Associations between migration experience and perceived mental health in optimal ageing: evidence from the Sardinian Blue Zone
Fastame M. C.
First;Mulas I.;Ruiu M.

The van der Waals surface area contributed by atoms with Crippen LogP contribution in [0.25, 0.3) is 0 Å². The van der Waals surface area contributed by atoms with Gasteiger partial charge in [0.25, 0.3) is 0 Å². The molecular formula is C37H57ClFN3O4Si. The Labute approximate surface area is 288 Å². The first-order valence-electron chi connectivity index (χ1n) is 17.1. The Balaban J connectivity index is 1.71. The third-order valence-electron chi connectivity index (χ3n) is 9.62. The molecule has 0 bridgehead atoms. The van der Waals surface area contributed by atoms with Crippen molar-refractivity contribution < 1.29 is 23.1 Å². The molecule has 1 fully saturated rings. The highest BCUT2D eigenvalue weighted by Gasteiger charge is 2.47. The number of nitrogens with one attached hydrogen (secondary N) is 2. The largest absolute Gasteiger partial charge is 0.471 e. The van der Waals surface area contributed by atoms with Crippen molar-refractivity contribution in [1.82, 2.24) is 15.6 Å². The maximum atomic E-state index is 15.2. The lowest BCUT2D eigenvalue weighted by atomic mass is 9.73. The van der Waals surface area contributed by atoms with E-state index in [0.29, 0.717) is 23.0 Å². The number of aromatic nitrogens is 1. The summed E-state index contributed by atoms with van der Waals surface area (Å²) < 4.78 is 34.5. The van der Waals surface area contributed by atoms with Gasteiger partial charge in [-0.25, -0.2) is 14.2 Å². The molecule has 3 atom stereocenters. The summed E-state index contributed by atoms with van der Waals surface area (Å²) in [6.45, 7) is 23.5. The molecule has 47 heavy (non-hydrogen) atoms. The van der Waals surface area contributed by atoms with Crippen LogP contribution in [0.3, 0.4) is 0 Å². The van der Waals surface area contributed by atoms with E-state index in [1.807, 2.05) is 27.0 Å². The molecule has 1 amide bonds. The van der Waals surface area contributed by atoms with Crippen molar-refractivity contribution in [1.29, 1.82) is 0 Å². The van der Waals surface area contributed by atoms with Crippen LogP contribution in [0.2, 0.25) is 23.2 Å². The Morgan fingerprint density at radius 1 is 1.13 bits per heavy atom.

AbstractThe effect of migration on perceived mental health has not been examined in older migrants after their return to their places of origin. This study was mainly aimed at evaluating the perceived mental health of older people who experienced migration and permanent resident peers living in the Sardinian Blue Zone (i.e. one of the four areas of exceptional longevity in the world). Forty-eight community-based older participants (32 males and 16 females) with and without a migration experience were recruited in two villages of the Sardinian Blue Zone and completed a battery of self-report inventories assessing psychological well-being, negative mood, and ego resilience. Older individuals who experienced migration reported higher ego resilience and exhibited greater resources used to manage positive emotionality (i.e. openness to life experiences). Moreover, compared to the normative data, both the groups reported higher psychological well-being and fewer depressive symptoms. Finally, no significant associations were found between the length of migration and each mental health index. In conclusion, resilience seems to represent a psychological trait that helps to manage stressful events and contributes to the preservation of perceived mental health in late adulthood.
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